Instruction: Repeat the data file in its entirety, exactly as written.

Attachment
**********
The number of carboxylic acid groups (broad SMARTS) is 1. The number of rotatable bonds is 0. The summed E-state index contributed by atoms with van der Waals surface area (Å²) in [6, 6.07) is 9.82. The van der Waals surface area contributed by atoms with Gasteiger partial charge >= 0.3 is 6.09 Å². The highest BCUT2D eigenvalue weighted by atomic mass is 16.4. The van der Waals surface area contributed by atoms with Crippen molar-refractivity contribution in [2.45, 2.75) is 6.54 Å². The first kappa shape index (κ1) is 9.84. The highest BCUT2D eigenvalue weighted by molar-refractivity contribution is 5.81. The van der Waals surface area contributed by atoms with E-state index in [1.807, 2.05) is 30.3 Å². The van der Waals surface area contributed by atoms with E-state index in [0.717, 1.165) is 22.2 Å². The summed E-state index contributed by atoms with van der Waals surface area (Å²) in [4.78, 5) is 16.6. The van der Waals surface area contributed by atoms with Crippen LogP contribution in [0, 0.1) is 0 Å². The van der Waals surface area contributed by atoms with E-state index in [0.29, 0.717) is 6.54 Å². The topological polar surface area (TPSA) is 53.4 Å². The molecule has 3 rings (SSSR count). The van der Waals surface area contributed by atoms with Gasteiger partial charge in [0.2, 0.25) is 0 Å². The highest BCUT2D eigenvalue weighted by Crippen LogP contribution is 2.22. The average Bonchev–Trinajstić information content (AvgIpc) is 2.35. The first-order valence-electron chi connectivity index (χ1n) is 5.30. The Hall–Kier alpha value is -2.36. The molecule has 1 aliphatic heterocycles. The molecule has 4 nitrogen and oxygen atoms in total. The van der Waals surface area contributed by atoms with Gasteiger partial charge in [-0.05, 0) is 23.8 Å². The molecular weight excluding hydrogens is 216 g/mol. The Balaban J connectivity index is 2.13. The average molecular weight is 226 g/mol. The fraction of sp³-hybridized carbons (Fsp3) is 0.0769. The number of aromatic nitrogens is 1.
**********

The number of carboxylic acid groups (broad SMARTS) is 1. The number of rotatable bonds is 0. The summed E-state index contributed by atoms with van der Waals surface area (Å²) in [6, 6.07) is 9.82. The van der Waals surface area contributed by atoms with Gasteiger partial charge >= 0.3 is 6.09 Å². The highest BCUT2D eigenvalue weighted by atomic mass is 16.4. The van der Waals surface area contributed by atoms with Crippen molar-refractivity contribution in [2.45, 2.75) is 6.54 Å². The first kappa shape index (κ1) is 9.84. The highest BCUT2D eigenvalue weighted by molar-refractivity contribution is 5.81. The van der Waals surface area contributed by atoms with E-state index in [1.807, 2.05) is 30.3 Å². The van der Waals surface area contributed by atoms with E-state index in [0.717, 1.165) is 22.2 Å². The summed E-state index contributed by atoms with van der Waals surface area (Å²) in [4.78, 5) is 16.6. The van der Waals surface area contributed by atoms with Crippen LogP contribution in [0, 0.1) is 0 Å². The van der Waals surface area contributed by atoms with E-state index in [0.29, 0.717) is 6.54 Å². The topological polar surface area (TPSA) is 53.4 Å². The molecule has 3 rings (SSSR count). The van der Waals surface area contributed by atoms with Gasteiger partial charge in [0.2, 0.25) is 0 Å². The highest BCUT2D eigenvalue weighted by Crippen LogP contribution is 2.22. The average Bonchev–Trinajstić information content (AvgIpc) is 2.35. The first-order valence-electron chi connectivity index (χ1n) is 5.30. The Hall–Kier alpha value is -2.36. The molecule has 1 aliphatic heterocycles. The molecule has 4 nitrogen and oxygen atoms in total. The van der Waals surface area contributed by atoms with Gasteiger partial charge in [-0.05, 0) is 23.8 Å². The molecular weight excluding hydrogens is 216 g/mol. The Balaban J connectivity index is 2.13. The average molecular weight is 226 g/mol. The fraction of sp³-hybridized carbons (Fsp3) is 0.0769. The number of aromatic nitrogens is 1.